As you've likely gathered by some combination of the teaser and my Twitter blathering, the next episode of The Gameshelf is going to focus on Allan B. Calhamer's board game, Diplomacy, which celebrates its 50th anniversary this year. As a matter of fact, I've had the idea of dedicating an entire episode to the game ever since I first came up with the concept of The Gameshelf, knowing exactly what approach I'd take with it.
When, last spring, I was talking with a friend about getting back into producing the show, I decided on the spot that now was the time to make it happen. It would get me excited about working on the show again, and would also result in a damn fine half-hour of television. (If you're a geek for this sort of thing, anyway.)
I knew all along that it would be a challenge to make this episode the way I wanted, because Diplomacy is a very long game. So when I realized after the fact that three independently taping cameras times six hours equals way too much work, I really had no platform to complain from. When dealing with completely unscripted material, during which something usable might pop up at any moment, it takes me between three and four hours to review one hour of footage. Between logging, editing, recording voice-overs, and everything else, I've easily sunk more than 100 hours into the project so far, inching ever closer to the 30-minute-long final cut. I'm committed to finishing it, and I'll be glad to have done it, but it's highly unlikely I'll ever want to do something like this again.
However, while I've been slogging away at this, I've been plotting out what I want to do next with The Gameshelf. My relationship with games and game culture has changed over the last couple of years, and I've picked up new philosophy and inspiration from other people who have learned how to publish regular and frequent creative work on the internet. (See, for example, Scott Kirsner's excellent book Fans, Friends and Followers, or Ze Frank's seminal rant about Brain Crack.) This puts me in the interesting state of being really excited to work on The Gameshelf again - mission accomplished - and also really impatient with the work that still remains with the Diplomacy episode, since it doesn't resemble what I really want to do any more. All I can do is set my shoulders in a posture of grim resolve and try to put another hour or three into it every night until it's done. It'll turn out good, and you'll like it. Then I'll get to start really having some fun...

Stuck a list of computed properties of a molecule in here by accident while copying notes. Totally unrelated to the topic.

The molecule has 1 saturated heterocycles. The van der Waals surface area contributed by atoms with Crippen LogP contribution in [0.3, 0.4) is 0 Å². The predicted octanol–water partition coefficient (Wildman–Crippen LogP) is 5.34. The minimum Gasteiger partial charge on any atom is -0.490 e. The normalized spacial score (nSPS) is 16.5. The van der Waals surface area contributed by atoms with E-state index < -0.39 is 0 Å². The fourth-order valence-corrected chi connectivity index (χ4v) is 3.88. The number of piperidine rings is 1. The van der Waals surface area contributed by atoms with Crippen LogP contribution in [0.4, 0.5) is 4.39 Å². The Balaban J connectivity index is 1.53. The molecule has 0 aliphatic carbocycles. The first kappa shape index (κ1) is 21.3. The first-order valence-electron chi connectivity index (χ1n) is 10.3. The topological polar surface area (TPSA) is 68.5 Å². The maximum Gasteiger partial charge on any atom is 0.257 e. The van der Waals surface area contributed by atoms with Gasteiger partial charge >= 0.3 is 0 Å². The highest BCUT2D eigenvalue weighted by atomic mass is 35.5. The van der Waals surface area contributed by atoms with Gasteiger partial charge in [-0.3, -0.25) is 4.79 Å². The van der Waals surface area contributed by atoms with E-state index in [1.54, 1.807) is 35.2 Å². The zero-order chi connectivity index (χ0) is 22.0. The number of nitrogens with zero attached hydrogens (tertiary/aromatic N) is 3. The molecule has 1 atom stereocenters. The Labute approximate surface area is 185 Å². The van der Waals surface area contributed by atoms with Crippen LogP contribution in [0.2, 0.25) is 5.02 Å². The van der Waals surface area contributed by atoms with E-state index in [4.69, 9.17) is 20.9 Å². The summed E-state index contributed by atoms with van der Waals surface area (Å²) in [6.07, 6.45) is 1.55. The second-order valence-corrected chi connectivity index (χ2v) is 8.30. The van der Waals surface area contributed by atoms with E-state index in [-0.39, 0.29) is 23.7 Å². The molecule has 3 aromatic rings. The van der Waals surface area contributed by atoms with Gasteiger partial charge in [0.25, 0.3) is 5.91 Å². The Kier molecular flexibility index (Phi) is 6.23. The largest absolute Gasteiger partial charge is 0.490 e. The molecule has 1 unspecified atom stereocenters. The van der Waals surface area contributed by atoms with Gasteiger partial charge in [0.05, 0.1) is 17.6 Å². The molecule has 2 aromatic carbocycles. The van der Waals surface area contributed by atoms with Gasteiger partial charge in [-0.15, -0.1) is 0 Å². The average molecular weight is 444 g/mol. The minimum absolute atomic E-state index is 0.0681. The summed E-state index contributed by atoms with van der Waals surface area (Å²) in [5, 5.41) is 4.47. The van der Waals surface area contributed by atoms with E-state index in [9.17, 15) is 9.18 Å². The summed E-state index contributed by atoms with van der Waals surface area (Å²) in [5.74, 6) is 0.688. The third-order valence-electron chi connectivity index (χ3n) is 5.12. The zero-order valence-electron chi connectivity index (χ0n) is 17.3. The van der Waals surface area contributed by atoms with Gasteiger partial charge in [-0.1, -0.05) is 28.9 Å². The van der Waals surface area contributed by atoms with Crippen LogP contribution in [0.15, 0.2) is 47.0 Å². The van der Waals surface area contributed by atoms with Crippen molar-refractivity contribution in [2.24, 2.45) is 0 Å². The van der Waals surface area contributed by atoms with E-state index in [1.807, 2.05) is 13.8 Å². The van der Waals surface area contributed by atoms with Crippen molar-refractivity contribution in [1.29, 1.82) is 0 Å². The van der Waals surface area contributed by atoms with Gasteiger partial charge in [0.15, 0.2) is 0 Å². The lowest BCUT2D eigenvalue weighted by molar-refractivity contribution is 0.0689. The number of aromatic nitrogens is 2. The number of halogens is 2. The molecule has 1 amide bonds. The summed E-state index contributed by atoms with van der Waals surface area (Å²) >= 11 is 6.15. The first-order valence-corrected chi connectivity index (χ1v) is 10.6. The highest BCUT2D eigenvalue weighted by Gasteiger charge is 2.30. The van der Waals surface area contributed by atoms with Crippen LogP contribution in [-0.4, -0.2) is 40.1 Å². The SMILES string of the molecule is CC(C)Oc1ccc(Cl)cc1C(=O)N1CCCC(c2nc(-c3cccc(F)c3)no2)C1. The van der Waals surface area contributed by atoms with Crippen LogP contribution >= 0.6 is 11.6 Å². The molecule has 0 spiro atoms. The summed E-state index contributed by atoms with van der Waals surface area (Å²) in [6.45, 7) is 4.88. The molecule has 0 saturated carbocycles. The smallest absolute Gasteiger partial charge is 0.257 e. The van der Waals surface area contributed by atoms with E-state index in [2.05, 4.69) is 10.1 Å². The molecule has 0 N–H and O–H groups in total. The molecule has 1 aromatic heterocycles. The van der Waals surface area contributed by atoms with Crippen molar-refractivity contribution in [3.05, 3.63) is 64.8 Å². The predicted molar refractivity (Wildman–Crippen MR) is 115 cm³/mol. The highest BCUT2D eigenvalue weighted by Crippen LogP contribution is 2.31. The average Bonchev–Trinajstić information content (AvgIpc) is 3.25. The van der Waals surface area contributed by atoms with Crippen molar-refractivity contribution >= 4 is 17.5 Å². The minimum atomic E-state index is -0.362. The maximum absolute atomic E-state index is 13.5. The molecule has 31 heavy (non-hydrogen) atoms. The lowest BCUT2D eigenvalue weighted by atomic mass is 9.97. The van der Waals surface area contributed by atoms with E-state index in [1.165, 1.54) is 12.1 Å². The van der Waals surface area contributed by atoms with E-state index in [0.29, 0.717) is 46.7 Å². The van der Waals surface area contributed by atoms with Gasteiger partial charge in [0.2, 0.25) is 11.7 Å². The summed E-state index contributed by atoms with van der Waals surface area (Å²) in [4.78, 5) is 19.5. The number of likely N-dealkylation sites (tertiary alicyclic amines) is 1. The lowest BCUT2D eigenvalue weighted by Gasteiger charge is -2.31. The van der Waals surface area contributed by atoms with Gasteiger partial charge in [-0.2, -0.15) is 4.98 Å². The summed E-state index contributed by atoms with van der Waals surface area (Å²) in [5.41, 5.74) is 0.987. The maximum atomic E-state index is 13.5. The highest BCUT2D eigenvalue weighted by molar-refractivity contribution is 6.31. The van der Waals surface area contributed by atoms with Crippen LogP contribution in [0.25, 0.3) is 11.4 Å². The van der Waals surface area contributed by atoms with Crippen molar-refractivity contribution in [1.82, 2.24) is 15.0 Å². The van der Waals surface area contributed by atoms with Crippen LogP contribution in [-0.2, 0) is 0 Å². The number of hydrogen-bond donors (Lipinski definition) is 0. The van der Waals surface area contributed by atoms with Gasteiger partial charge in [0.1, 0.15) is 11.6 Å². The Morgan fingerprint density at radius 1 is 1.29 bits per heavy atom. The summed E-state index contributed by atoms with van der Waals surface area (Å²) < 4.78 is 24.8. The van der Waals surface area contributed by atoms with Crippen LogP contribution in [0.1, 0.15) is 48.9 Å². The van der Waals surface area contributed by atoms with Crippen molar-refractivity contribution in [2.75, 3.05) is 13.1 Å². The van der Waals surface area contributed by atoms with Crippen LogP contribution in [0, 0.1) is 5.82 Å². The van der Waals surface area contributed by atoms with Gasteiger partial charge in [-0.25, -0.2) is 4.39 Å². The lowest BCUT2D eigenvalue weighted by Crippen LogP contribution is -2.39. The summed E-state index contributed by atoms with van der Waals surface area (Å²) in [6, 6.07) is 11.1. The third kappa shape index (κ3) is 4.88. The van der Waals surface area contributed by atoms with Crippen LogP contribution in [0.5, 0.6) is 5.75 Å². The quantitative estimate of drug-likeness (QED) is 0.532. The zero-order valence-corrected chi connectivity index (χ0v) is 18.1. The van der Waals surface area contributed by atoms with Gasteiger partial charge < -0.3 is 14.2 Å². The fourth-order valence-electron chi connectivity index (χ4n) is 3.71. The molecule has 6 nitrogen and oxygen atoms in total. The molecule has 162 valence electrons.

So what does come after this? I don't want to spent much ink on it here, at least not until I've produced a couple of solid examples, because I'm a firm believer in the dangers of self-jinxing: to talk too much about a thing you haven't made yet is to let all the air leak out of your own inspiration for it. The teaser mentioned "new episodes", with-an-S-plural, in 2009, so feel free to hold me to that much. We'll see what happens.